Charente Estuary Lighthouses
Note: The Charente estuary leads to the town of Rochefort; it is navigable only by smaller vessels.
* Port-des-Barques Feu Antérieur
1869. Active; focal plane 5 m (16 ft); green light, 2 s on, 2 s off. 6 m (20 ft) square masonry tower, painted white. No lantern; the light is displayed through a rectangular second-floor window. Werning has a photo, Trabas has Siering's photo, Google has a closeup street view, and Bing has a satellite view. Located on the south bank of the Charente, on the Boulevard de la Charente east of the Rue Jean-Jacques Rousseau in Port-des-Barques. Site open, tower closed. ARLHS FRA-415; Admiralty D1264; NGA 1408.
* Port-des-Barques Feu Postérieur
1869. Active; focal plane 13 m (43 ft); green light, 2 s on, 2 s off. 16 m (52 ft) square masonry tower with a pyramidal roof. No lantern; the light is displayed through a rectangular second-floor window. Tower painted white with one black horizontal band on the front face. Trabas has Siering's closeup photo, Werning has a photo, another photo is available, Forand has a historic postcard view, Google has a street view, and Bing has a satellite view. Located on the Rue du Phare on the east side of Port-des-Barques. Site open, tower closed. ARLHS FRA-416; Admiralty D1264.1; NGA 1412.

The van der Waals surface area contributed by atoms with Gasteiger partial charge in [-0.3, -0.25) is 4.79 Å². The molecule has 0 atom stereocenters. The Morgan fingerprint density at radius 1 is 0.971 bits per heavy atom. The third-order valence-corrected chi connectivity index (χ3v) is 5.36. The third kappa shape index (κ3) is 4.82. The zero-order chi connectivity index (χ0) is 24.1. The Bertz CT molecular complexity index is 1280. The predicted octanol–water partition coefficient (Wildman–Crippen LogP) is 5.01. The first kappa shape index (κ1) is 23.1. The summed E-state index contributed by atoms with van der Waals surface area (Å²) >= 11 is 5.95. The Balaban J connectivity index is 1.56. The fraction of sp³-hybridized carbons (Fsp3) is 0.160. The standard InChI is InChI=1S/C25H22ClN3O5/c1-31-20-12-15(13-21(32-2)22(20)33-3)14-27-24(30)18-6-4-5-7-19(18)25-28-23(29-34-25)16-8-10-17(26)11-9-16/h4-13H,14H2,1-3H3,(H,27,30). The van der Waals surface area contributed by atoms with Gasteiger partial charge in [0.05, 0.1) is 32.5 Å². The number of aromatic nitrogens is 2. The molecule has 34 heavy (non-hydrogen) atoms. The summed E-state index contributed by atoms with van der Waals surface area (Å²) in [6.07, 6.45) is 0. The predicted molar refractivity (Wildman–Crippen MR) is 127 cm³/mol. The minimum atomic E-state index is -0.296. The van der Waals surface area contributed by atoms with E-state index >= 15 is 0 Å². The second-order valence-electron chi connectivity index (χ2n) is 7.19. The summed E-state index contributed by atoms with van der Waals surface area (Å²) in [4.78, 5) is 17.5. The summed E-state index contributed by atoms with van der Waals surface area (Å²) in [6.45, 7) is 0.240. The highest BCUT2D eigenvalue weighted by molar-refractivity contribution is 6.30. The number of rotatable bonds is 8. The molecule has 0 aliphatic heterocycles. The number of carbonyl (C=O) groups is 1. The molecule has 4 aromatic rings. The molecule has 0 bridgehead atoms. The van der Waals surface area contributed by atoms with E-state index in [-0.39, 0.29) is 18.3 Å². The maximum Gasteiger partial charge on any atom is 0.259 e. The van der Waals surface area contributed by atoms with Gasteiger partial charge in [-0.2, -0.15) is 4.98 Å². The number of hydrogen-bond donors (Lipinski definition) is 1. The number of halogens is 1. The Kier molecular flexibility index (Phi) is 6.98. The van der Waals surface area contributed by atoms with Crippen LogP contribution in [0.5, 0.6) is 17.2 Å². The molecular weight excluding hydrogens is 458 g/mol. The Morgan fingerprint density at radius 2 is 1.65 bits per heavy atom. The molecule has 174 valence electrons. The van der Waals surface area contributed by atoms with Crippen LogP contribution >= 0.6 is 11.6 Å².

* Soumard (Soumare) Feu Postérieur (2)
1948 (station established 1869). Active; focal plane 21 m (69 ft); quick-flashing red light, intensified on the range line. 23 m (75 ft) square concrete tower with a concrete watch room and a small modern lantern. Tower painted white; lantern, watch room, and a short horizontal bar at the top of the tower painted red. Werning has a good photo, Trabas has a closeup by Siering, Google has a very distant street view, and Bing has a satellite view. This range guides ships into the mouth of the Rivière Charente. The original lighthouse was destroyed by German troops in August 1944. Located on the north side of the Charente entrance, about 3 km (2 mi) southeast of Fouras. Site open, tower closed. ARLHS FRA-645; Admiralty D1257.1; NGA 1404.
* Soumard (Soumare) Feu Antérieur (2)